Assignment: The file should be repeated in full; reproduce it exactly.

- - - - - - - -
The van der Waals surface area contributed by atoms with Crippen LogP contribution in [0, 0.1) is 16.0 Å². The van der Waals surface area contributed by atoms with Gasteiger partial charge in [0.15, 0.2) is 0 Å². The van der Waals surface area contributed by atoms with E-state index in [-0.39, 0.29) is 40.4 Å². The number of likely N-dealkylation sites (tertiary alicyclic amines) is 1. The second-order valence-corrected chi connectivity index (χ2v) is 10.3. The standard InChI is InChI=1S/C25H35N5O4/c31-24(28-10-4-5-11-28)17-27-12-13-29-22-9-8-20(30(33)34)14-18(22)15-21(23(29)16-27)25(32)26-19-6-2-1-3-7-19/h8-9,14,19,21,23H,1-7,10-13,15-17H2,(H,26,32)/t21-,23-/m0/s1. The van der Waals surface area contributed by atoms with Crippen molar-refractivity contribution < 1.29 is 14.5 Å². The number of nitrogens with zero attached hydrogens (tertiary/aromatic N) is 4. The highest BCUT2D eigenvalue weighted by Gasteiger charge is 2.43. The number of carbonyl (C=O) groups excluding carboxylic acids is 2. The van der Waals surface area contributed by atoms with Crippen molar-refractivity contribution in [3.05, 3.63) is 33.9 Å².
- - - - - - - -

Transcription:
The van der Waals surface area contributed by atoms with Crippen LogP contribution in [0, 0.1) is 16.0 Å². The van der Waals surface area contributed by atoms with Gasteiger partial charge in [0.15, 0.2) is 0 Å². The van der Waals surface area contributed by atoms with E-state index in [-0.39, 0.29) is 40.4 Å². The number of likely N-dealkylation sites (tertiary alicyclic amines) is 1. The second-order valence-corrected chi connectivity index (χ2v) is 10.3. The standard InChI is InChI=1S/C25H35N5O4/c31-24(28-10-4-5-11-28)17-27-12-13-29-22-9-8-20(30(33)34)14-18(22)15-21(23(29)16-27)25(32)26-19-6-2-1-3-7-19/h8-9,14,19,21,23H,1-7,10-13,15-17H2,(H,26,32)/t21-,23-/m0/s1. The van der Waals surface area contributed by atoms with Crippen molar-refractivity contribution < 1.29 is 14.5 Å². The number of nitrogens with zero attached hydrogens (tertiary/aromatic N) is 4. The highest BCUT2D eigenvalue weighted by Gasteiger charge is 2.43. The number of carbonyl (C=O) groups excluding carboxylic acids is 2. The van der Waals surface area contributed by atoms with Crippen molar-refractivity contribution in [3.05, 3.63) is 33.9 Å².